The Washington Post
Published Oct. 8, 2015
Autumn Steele and her husband, Gabriel, were fighting again, so he called 911. A police officer sped to their home, pulled out his gun and then — frightened by the family dog — opened fire, killing Autumn with a bullet to her chest.
Since the Jan. 6 shooting, Steele’s family has battled police in Burlington, Iowa, to see 28 minutes of body camera video recorded by the two officers who responded that day. Police have declared the videos confidential, saying the shooting was tragic but reasonable, given that the dog “attacked.” State investigators have released a 12-second clip from the videos, but Steele’s relatives say it raises more questions than it answers.
“I deserve to know what happened to my daughter. The public deserves to know,” said Steele’s mother, Gail Colbert. “How can they keep this from us?”
In the turbulent year since Michael Brown’s death sparked protests in Ferguson, Mo., and beyond, politicians, law enforcement officials and community activists have seized on body cameras as a vital reform capable of restoring transparency and trust to police interactions with the public. But in Burlington and elsewhere around the country, police and other officials are routinely blocking the release of body camera videos while giving officers accused of wrongdoing special access to the footage.
Nationwide, police have shot and killed 760 people since January, according to a Washington Post database tracking every fatal shooting. Of those, The Post has found 49 incidents captured by body camera, or about 6 percent.
Just 21 of those videos — less than half — have been publicly released. And in several of those cases, the footage, as in Burlington, was severely cut or otherwise edited.
Meanwhile, virtually all of the 36 departments involved in those shootings have permitted their officers to view the videos before giving statements to investigators, The Post found. Civil and human rights groups fear that access could help rogue officers tailor their stories to obscure misconduct and avoid prosecution.
“What point is there of even doing this if they are going to be treated this way? Why even spend the money on these cameras?” said Burlington Mayor Shane McCampbell, who has called on police to release video of the Steele shooting. He noted that police promised greater openness last year when they petitioned the city to buy body cameras.
If the videos “are going to be a secret, no one is being held accountable,” McCampbell said. “And that was the point.”
While individual police departments are adopting rules on the local level, police chiefs and unions are lobbying state officials to enshrine favorable policies into law. In 36 states and the District this year, lawmakers introduced legislation to create statewide rules governing the use of body cameras, often with the goal of increasing transparency.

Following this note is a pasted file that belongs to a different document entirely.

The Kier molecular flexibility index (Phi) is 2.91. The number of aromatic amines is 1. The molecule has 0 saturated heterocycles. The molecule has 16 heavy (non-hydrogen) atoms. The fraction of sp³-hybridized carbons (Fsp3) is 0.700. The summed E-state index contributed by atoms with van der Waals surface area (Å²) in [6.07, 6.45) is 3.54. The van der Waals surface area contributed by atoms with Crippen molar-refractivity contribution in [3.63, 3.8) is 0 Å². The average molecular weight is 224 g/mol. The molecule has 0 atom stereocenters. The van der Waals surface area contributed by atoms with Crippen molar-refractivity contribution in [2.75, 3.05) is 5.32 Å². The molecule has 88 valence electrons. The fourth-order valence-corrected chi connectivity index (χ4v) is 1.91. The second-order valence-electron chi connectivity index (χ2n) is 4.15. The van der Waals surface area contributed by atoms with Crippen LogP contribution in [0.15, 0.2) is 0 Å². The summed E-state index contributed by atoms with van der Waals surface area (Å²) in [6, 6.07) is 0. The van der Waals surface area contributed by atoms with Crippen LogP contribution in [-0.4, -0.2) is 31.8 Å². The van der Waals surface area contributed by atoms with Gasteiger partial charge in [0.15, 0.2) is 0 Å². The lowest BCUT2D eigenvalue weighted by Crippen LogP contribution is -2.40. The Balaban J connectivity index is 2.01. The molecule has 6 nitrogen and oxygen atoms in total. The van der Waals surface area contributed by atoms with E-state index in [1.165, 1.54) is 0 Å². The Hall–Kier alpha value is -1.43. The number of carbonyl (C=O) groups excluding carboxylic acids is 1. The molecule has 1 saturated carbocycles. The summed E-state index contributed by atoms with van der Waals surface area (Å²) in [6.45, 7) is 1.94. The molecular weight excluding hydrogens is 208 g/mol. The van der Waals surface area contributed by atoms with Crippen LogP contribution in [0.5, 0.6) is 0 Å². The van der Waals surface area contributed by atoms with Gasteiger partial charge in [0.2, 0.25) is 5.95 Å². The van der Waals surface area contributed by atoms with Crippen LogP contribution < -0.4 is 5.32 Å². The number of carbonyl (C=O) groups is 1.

Of 138 bills, 20 were enacted, The Post found. Eight of those expanded the use of body cameras. However, 10 set up legal roadblocks to public access in states such as Florida, South Carolina and Texas. And most died after police chiefs and unions mounted fierce campaigns against them.
Police officials defend that effort, saying overly lax rules could end up helping criminals. Jury pools could be tainted by the general release of video evidence, making it difficult to win convictions. Eyewitnesses and informants may be reluctant to come forward if there’s a chance they were caught on a video that may be publicly released. Other people caught on camera may file lawsuits claiming that police violated their right to privacy.
“If you have a kid who drank too much on his 21st birthday and the police are called, do you really want video of that kid, sick and throwing up, to be on YouTube for the rest of his life?” said Richard Beary, president of the International Association of Chiefs of Police and chief of the University of Central Florida’s police force.
Those arguments prevailed in Los Angeles this spring, when the city’s police commission adopted one of the most restrictive policies in the nation. Now, anyone who wants a body camera video from the Los Angeles Police Department will likely have to ask for it in court.
“A judge should be making this decision,” said Craig Lally, president of the Los Angeles Police Protective League, the local police union. “They can listen to all sides of the argument, weigh everyone’s interests and determine if there really is a public interest at stake.”
Civil rights organizations say policies that restrict access subvert the promise of body cameras.
“If police departments and law enforcement become the sole arbiters of what video the public gets to see, body cameras will go from being a transparency and accountability tool to a surveillance and propaganda tool,” said Chad Marlow, an attorney with the American Civil Liberties Union. “Are we going to let that happen?”